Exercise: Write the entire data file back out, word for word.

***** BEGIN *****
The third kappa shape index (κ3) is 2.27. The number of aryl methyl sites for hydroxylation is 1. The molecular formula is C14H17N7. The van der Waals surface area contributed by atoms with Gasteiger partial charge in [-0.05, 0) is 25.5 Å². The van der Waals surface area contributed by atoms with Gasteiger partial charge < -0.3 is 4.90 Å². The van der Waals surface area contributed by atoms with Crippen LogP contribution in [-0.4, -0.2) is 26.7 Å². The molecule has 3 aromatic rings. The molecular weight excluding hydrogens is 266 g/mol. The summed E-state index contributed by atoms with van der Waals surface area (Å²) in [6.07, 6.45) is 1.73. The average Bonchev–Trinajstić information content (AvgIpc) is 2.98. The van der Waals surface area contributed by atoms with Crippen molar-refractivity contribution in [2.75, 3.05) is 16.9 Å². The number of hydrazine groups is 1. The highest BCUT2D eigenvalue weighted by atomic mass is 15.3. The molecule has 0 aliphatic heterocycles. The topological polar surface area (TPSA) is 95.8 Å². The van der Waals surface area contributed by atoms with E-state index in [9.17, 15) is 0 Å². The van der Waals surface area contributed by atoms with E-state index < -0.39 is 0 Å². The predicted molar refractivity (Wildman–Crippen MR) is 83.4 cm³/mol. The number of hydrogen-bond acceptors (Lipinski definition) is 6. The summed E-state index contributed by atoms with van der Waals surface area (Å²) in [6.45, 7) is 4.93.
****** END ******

The third kappa shape index (κ3) is 2.27. The number of aryl methyl sites for hydroxylation is 1. The molecular formula is C14H17N7. The van der Waals surface area contributed by atoms with Gasteiger partial charge in [-0.05, 0) is 25.5 Å². The van der Waals surface area contributed by atoms with Gasteiger partial charge < -0.3 is 4.90 Å². The van der Waals surface area contributed by atoms with Crippen LogP contribution in [-0.4, -0.2) is 26.7 Å². The molecule has 3 aromatic rings. The molecular weight excluding hydrogens is 266 g/mol. The summed E-state index contributed by atoms with van der Waals surface area (Å²) in [6.07, 6.45) is 1.73. The average Bonchev–Trinajstić information content (AvgIpc) is 2.98. The van der Waals surface area contributed by atoms with Crippen molar-refractivity contribution in [2.75, 3.05) is 16.9 Å². The number of hydrazine groups is 1. The highest BCUT2D eigenvalue weighted by atomic mass is 15.3. The molecule has 0 aliphatic heterocycles. The topological polar surface area (TPSA) is 95.8 Å². The van der Waals surface area contributed by atoms with E-state index in [9.17, 15) is 0 Å². The van der Waals surface area contributed by atoms with E-state index < -0.39 is 0 Å². The predicted molar refractivity (Wildman–Crippen MR) is 83.4 cm³/mol. The number of hydrogen-bond acceptors (Lipinski definition) is 6. The summed E-state index contributed by atoms with van der Waals surface area (Å²) in [6.45, 7) is 4.93.